His field settings, too, were well thought out with fielders often placed in slightly unusual positions. Moeen Ali was caught twice by such fielders and even when those fielders were not directly involved, more than once they contributed to wickets by unsettling the England batsmen and forcing them to rethink their approach.
Despite a heavy defeat, Root has shown much promise in his short time at the helm and he could do far worse than looking at Du Plessis for inspiration when looking at how he can take England forward.
“It’s absolute chaos out there. There is no set procedure.” That was Nasser Hussain’s damning assessment of England’s use of DRS during the second Test.
Just one successful review out of five taken out in the field over the two innings bares that out, and that is even before looking at the one crucial review that England opted not to take on the third morning – Hashim Amla, on 25, allowed to continue after UltraEdge showed he had feathered the ball behind.
The Proteas No 3 was eventually out for 87, funnily enough, the victim of England’s only successful bowling review.
Hussain pointed to the Andrew Strauss era with Matt Prior behind the stumps as England’s most successful in terms of how they used DRS but the cool, calm approach seen then was sadly lacking at Trent Bridge with reviews called for too impulsively and often wastefully.
The challenge for Root is to use, the admittedly limited, time to weigh up the decision, learn to take a little less notice of the unavoidably biased opinion of the bowler and perhaps put more responsibility on the shoulders of his wicketkeeper, Bairstow, who should have as good a view as anyone.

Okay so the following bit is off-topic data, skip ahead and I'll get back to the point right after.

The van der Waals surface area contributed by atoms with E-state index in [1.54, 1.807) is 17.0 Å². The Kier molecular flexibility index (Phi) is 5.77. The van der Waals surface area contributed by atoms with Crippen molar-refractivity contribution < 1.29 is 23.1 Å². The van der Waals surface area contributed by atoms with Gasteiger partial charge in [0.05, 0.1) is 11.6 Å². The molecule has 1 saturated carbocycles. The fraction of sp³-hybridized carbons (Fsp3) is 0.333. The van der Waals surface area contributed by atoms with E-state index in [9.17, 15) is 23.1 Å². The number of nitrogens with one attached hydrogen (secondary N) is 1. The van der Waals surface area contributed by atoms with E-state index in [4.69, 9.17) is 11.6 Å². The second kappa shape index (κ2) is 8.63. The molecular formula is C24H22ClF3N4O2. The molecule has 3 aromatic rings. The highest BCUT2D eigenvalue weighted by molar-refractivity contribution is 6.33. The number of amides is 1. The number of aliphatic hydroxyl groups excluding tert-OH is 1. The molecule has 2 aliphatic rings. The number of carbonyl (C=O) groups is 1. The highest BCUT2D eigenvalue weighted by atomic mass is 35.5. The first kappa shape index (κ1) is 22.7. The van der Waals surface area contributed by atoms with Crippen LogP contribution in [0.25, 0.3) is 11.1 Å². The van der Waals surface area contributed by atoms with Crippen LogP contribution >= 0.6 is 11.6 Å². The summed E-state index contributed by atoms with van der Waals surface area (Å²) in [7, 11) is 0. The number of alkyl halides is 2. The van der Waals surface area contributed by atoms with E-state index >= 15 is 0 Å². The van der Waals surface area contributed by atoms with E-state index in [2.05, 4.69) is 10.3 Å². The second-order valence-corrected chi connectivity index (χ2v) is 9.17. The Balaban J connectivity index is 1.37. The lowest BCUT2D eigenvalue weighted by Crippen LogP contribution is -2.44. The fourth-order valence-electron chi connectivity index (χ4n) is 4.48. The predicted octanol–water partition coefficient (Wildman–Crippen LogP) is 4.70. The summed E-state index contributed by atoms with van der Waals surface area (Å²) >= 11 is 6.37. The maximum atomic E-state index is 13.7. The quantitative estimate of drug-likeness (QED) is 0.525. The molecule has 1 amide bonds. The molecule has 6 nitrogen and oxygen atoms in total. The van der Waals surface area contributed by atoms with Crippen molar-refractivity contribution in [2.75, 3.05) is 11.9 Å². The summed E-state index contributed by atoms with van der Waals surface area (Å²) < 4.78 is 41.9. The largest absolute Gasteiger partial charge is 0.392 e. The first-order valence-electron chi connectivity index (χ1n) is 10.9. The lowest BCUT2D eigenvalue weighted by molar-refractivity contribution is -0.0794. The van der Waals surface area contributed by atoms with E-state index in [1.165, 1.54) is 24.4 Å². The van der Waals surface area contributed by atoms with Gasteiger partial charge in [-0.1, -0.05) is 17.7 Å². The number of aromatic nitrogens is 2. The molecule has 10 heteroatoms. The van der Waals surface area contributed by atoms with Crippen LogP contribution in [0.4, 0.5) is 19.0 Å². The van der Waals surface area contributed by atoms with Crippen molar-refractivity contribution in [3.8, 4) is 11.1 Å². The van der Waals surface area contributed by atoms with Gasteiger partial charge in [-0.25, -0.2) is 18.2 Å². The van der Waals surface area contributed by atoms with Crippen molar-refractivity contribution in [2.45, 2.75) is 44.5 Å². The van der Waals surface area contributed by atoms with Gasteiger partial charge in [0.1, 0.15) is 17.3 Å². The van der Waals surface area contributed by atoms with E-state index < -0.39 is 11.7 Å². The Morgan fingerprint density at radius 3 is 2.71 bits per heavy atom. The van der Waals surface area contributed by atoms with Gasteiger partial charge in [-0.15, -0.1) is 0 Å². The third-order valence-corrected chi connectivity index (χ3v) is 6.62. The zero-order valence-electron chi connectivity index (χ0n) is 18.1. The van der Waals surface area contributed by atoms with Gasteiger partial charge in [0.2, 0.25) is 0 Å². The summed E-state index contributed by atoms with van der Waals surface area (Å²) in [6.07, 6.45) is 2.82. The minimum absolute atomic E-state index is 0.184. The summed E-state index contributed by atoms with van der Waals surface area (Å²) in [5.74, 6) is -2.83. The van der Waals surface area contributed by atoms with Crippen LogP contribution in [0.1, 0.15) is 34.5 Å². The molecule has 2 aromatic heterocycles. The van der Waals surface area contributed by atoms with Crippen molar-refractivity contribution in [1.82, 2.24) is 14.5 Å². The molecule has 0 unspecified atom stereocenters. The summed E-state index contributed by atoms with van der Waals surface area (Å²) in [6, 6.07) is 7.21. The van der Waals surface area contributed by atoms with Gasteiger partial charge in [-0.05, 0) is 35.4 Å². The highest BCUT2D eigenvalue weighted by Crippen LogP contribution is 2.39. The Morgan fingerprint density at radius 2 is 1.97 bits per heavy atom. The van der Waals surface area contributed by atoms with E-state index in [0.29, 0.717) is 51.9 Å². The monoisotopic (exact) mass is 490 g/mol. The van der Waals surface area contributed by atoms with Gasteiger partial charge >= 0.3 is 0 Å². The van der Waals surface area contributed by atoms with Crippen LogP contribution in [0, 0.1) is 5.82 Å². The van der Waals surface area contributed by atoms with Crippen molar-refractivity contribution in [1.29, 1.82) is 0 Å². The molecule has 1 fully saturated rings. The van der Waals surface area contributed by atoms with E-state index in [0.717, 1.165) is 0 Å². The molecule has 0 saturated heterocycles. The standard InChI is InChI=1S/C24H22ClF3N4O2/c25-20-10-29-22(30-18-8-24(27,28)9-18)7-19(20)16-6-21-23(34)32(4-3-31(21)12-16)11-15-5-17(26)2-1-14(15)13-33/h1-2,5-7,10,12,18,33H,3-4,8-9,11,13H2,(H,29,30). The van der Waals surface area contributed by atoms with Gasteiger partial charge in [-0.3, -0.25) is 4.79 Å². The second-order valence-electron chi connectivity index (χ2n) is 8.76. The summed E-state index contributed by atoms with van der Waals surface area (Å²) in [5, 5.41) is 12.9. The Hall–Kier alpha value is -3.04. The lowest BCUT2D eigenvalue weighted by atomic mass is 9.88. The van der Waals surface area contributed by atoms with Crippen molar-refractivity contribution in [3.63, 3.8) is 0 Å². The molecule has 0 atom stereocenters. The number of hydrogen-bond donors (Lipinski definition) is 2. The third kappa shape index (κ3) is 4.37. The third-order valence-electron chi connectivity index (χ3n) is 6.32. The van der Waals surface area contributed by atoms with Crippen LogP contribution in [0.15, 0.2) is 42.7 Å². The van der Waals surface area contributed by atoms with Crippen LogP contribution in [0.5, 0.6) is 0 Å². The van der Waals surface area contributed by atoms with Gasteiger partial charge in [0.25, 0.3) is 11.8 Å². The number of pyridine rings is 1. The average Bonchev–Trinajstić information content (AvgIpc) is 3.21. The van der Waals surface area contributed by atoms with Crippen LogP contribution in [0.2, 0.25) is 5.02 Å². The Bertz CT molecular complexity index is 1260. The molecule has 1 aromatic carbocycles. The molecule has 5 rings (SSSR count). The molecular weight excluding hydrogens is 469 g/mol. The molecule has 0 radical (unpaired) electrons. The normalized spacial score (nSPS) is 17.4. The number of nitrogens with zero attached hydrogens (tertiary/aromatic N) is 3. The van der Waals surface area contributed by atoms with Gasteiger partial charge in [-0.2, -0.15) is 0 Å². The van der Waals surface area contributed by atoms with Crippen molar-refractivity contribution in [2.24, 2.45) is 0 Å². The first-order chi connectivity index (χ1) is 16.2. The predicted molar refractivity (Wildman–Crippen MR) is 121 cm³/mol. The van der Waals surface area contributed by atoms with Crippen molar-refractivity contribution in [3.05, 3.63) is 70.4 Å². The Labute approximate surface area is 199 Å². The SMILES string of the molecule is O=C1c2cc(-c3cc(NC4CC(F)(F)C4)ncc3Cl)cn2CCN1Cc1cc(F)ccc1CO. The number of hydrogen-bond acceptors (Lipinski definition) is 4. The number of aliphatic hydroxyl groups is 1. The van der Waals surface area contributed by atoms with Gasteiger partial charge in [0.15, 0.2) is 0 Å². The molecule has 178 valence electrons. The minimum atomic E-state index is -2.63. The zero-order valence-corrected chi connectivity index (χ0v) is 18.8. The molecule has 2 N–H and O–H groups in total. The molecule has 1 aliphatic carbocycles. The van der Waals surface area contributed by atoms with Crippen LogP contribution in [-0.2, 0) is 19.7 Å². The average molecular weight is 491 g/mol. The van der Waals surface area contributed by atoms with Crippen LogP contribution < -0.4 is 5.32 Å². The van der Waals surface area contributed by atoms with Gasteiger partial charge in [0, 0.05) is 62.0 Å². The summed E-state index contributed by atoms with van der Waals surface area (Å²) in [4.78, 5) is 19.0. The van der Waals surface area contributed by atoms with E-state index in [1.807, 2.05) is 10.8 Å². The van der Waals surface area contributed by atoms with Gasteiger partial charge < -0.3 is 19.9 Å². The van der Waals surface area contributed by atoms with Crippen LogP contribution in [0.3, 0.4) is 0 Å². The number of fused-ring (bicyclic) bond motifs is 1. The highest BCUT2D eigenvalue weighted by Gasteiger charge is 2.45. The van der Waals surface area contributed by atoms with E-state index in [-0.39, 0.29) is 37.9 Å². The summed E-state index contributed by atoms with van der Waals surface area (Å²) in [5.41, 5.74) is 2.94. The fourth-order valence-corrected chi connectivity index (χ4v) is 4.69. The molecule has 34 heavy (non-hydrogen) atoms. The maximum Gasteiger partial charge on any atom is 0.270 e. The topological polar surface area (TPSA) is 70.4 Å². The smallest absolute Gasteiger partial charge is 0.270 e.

However they go about it, England cannot avoid to throw away their precious reviews so frivolously.
Top order troubles
Here we are again. Another summer, another rejigged top order and just two Tests in, another barrage of questions over their ability to cut it at the highest level.
Keaton Jennings and Gary Ballance are the two men in the firing line after failing to make a significant score between them in four innings during this series. The pair, along with Alastair Cook, who has at least mustered a half-century, have found themselves pinned down, peppered and eventually put out of their misery by Philander and Morkel.
Ballance has been here before – twice – and despite piling on the runs in county cricket looks to have done little to alter his technique and so it is little surprise that the same deficiencies have being exposed again, while, Jennings, after a century on his Test debut, has been short of runs and looks woefully out of nick.
That the top three are all left-handers has also led to questions, especially given the South African opening bowlers’ renowned abilities against lefties, and calls for Joe Root to move back to No 3 have already begun.
“Call me old fashioned but the best player in the side should be batting at No 3,” said Bob Willis. “I’ve said it often, if you’re 0-1, in he comes, he’s got the technique to fend off that new ball and save the innings, if you like.
“If he comes in at 190-1 then he got the skills to press on and make a massive first innings score or, indeed, a second innings score in a run chase.”
This one looks likely to run and run…